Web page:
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Grand Canyon News Release
For Immediate Release
April 12, 2018
Contact: Kirby-Lynn Shedlowski, 928-638-7958
Grand Canyon National Park Changes Entrance Fee to Address Infrastructure Needs & Improve Visitor Experience
Grand Canyon, AZ- The National Park Service (NPS) announced today that Grand Canyon National Park will modify its entrance fees beginning June 1, 2018 to provide additional funding for infrastructure and maintenance needs that enhance the visitor experience. Effective June 1, 2018 the park entrance fee will be $35 per vehicle or $30 per motorcycle, for a seven day pass. An annual park pass will cost $70.
The NPS last October proposed a plan to adopt seasonal pricing at Grand Canyon and 16 other national parks to raise additional revenue for infrastructure and maintenance needs. The fee structure announced today addresses many concerns and ideas provided by the public on how best to address fee revenue for parks.
Revenue from entrance fees remains in the National Park Service and helps ensure a quality experience for all who visit. Here in Grand Canyon National Park, 80 percent of entrance fees stay in the park and are devoted to spending that supports the visitor. We share the other 20 percent of entry fee income with other national parks for their projects.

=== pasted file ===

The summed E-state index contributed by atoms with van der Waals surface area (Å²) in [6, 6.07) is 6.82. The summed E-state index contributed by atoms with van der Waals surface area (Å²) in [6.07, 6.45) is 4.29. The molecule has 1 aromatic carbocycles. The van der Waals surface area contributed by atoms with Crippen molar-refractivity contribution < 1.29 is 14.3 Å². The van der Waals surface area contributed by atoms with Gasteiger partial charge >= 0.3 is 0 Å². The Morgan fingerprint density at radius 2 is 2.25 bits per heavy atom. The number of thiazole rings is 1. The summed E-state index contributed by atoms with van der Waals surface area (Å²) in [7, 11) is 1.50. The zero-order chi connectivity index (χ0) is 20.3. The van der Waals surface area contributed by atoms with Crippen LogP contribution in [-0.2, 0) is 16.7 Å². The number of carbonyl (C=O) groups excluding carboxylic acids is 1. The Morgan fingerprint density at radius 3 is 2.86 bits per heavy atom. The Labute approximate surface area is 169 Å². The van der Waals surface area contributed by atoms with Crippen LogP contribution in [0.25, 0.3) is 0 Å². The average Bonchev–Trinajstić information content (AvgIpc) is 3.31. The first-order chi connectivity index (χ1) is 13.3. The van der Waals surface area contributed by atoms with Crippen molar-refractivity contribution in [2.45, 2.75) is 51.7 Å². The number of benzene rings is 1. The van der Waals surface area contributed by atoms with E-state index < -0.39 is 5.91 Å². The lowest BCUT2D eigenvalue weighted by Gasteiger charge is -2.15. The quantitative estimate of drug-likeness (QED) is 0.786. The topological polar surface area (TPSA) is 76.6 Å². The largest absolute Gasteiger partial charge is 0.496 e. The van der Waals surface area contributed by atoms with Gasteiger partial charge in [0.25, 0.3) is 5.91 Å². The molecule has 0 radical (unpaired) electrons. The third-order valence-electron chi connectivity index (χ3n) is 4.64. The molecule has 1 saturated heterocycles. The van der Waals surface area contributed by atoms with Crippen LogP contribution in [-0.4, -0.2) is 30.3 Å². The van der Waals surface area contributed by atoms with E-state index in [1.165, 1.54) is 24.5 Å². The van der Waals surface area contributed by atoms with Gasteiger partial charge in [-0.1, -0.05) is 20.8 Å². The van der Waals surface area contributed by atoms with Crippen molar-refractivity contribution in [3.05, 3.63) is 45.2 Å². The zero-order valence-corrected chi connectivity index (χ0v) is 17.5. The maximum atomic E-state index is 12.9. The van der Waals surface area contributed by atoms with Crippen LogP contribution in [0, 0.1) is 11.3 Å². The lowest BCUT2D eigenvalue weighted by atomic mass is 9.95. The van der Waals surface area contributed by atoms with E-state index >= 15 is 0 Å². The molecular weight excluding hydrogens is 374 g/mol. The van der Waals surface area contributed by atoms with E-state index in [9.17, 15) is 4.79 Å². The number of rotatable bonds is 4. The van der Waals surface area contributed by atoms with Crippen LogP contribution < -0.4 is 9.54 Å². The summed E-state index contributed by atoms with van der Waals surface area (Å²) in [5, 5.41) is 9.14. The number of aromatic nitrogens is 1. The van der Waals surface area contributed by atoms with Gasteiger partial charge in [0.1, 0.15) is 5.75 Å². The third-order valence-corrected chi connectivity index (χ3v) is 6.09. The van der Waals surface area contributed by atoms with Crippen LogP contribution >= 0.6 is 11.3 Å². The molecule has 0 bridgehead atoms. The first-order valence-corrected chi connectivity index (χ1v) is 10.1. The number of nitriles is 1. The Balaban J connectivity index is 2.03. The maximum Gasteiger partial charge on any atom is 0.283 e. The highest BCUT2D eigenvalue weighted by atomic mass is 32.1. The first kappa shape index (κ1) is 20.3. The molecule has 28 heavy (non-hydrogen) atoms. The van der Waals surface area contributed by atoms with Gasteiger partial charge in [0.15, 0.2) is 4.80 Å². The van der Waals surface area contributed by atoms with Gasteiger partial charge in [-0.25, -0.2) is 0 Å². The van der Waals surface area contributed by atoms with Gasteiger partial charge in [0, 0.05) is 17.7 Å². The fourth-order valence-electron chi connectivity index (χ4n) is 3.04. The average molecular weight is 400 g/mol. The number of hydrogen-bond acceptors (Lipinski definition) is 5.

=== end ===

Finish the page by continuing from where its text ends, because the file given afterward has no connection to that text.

"Grand Canyon National Park welcomed over 6 million visitors last year and we are committed to ensuring that all visitors have a memorable experience. Infrastructure improvements- similar to renovations at Mather Point and the Grand Canyon Visitor Center several years ago- will contribute to one-of-a-kind visits," said Grand Canyon Superintendent Chris Lehnertz.
The additional revenue from entrance fees at Grand Canyon will be applied towards funding the replacement of the Transcanyon Waterline and associated water and wastewater utility systems. Other deferred maintenance projects include trails, road and historic building maintenance.
National parks have experienced record breaking visitation, with more than 1.5 billion visitors in the last five years. Throughout the country, the combination of aging infrastructure and increased visitation affects park roads, bridges, buildings, campgrounds, water systems, bathrooms, and other facilities. Maintenance deferred on these facilities amounts to $11.6 billion nationwide backlog.
Entrance fees collected by the National Park Service totaled $199.9 million in Fiscal Year 2016. The NPS estimates that once fully implemented, the new fee structure will increase annual entrance fee revenue by about $60 million.
Grand Canyon National Park has had an entrance fee since 1926. The current rate of $30 per vehicle or $25 per motorcycle has been in effect since 2015. The park is one of 117 in the National Park System that charges an entrance fee. The remaining 300 sites are free to enter.
The price of the annual America the Beautiful National Parks and Federal Recreational Lands Annual Pass and Lifetime Senior Pass will remain $80.
The National Park Service has a standardized entrance fee structure, composed of four groups based on park size and type. Grand Canyon National Park is in group 4.